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Old January 15th, 2008, 10:18 AM   #1
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Recessions and Event Video

I could very well be jumping the gun here because I really don't know any better, but I've been hearing a lot lately about a possible economic slip this coming year. I know the news media loves to pile on a story and make more of it that it really is, or in the case, could possibly be, but do you guys see a recession coming and how would it impact a wedding videographer like myself?
I see the product we sell as being a luxury item and if there are harder economic times ahead will people continue to buy what we sell?

Don, were you doing weddings full time back in the early 90's when the bottom last fell out? What was your experience?
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Old January 15th, 2008, 11:03 AM   #2
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Yep, sure was. Although things slowed down (it seemed like quite a bit but really wasn't as much as I thought) I still worked and probably was doing 25 to 30 weddings a year. However I will say that the "sell" was a little more difficult than in the years after the economic slowdown. That's was one of the main reasons I tried to get as much non wedding work as I could.
Today (IMO) the slowdown COULD turn some people away from video but frankly with more and more B&Gs doing professional video it may not be as bad as it was then. What I mean is that more and more B&Gs are going for professional video and while they all might be looking for "a deal" IMO a large percentage of B&Gs WILL still go with it. I could be wrong but I've been talking to a friend of mine and his company already has 40 or so weddings for 08. He's more of a production house so I can't compare what he's got to what I have for 08 but so far I'm about the same bookings for 08 as I was this time last year for 07. Of course the economic slowdown hasn't really hit yet across the country so it's hard to say. I'm still going after more non wedding work for a number of reasons and I don't book any more weddings for 08 I would be OK with that.
I don't think anyone has any real answers it's one of those things where you have to wait and see.
just as an aside, I remember in the last 70s (I was doing still photography at the time) the mortgage rates were in the 17 to 22% range. The builders that were building large developements were dieing but the custom builders that were building the large very expensive homes were doing just fine. I know this because I did a lot of photography for them for brochures and print ads. Point is that the people that make a lot of money, while they are affected, aren't affected as much as the middle income folks so my advice, go after the big budget weddings ;-)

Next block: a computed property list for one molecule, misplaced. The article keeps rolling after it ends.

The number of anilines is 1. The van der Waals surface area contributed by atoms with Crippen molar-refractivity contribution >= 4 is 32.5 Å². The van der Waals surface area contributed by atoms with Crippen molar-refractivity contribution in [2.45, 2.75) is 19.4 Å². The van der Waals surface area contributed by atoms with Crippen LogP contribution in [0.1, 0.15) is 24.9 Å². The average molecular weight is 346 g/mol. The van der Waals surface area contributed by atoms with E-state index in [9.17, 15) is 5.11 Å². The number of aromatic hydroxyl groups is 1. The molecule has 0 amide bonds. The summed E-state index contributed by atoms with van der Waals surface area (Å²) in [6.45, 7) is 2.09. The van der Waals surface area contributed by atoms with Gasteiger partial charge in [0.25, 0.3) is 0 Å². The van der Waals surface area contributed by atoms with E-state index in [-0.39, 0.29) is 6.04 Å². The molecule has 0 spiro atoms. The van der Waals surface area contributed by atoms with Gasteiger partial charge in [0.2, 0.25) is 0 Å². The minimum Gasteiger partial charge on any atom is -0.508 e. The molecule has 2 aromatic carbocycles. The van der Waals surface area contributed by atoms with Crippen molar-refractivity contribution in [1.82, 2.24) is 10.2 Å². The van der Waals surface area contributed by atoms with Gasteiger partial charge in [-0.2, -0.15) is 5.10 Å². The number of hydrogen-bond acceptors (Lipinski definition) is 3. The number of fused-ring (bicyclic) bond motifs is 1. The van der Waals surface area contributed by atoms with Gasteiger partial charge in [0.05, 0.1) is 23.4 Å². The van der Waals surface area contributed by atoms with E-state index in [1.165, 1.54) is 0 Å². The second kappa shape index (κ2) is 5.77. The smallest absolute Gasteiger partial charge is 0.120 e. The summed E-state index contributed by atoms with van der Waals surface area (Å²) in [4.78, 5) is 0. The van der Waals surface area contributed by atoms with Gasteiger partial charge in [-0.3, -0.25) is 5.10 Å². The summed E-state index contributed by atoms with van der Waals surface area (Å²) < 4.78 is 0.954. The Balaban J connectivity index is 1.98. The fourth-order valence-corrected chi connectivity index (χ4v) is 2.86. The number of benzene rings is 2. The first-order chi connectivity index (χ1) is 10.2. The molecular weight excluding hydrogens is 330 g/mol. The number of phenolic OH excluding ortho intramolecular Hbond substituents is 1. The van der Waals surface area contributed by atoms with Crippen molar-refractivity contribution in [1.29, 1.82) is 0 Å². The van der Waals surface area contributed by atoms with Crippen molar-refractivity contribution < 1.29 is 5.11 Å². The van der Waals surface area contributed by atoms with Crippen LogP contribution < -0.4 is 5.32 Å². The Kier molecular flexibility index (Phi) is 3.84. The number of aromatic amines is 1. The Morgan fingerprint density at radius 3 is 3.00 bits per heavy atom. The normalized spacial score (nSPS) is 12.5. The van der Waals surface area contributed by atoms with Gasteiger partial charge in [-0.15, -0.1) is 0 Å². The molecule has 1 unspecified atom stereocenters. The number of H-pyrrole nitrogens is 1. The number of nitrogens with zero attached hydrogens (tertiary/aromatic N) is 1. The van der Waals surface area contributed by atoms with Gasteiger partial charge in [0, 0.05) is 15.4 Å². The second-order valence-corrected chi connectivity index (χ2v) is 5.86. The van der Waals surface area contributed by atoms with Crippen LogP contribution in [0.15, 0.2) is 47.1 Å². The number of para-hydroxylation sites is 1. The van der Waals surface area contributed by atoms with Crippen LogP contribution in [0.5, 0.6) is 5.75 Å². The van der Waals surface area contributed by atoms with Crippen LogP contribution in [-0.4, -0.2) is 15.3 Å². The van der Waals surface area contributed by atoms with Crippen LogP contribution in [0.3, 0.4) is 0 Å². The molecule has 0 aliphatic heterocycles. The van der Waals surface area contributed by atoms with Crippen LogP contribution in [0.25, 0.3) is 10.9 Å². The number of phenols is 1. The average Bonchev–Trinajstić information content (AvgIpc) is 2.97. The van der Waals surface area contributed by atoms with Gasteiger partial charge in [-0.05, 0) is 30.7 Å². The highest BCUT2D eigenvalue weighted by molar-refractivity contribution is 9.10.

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Old January 15th, 2008, 11:52 AM   #3
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I love the voice of experience...
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Old January 15th, 2008, 01:24 PM   #4
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Heh,
Experience has 2 definitions.
1) Experience is something that happens to you that you wish had happened to someone else.

2) Experience means, I'm old

OO
\_/

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Old January 15th, 2008, 03:59 PM   #5
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From today's New York Times:

"Citigroup announced a steep cut in its stock dividend and another big investment by foreign investors on Tuesday after taking more write-downs related to subprime securities and posting a $9.83 billion loss for the fourth quarter.

Beginning what is expected to be a grim week for financial company earnings, Citigroup said it was writing down $22.2 billion because of soured mortgage-related investments and bad loans. The bank is also cutting its dividend by 41 percent and obtaining a $12.5 billion cash infusion to strengthen its balance sheet, including big investments by its former chairman, Sanford I. Weill, and the Government of Singapore Investment Corporation.

Facing rising expenses and deepening losses, Citigroup is expected to embark on a major cost-cutting campaign that could result in at least 4,000 layoffs. And thousands more could be in the offing in the coming months.

The write-downs caused Citigroup to swing to a loss for the fourth quarter. The fourth-quarter loss translated into $1.99 a share, compared with a profit of $5.1 billion, or $1.03 a share, in the period a year earlier. Revenue fell 70 percent, to $7.22 billion from $23.83 billion."

This recession is going to be quite different because it will (and is) affecting the well-to-do
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Old January 15th, 2008, 07:48 PM   #6
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I think Don's point earlier was that the well to do can afford to take a few body blows in bad times while still being able to afford luxury items such as expensive weddings.
Not saying they won't feel it, just that it probably wont preclude them from spending on things like a nice wedding video.
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Old January 15th, 2008, 10:43 PM   #7
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Slow economys have always affected the well to do and the not so well to do, just in different ways.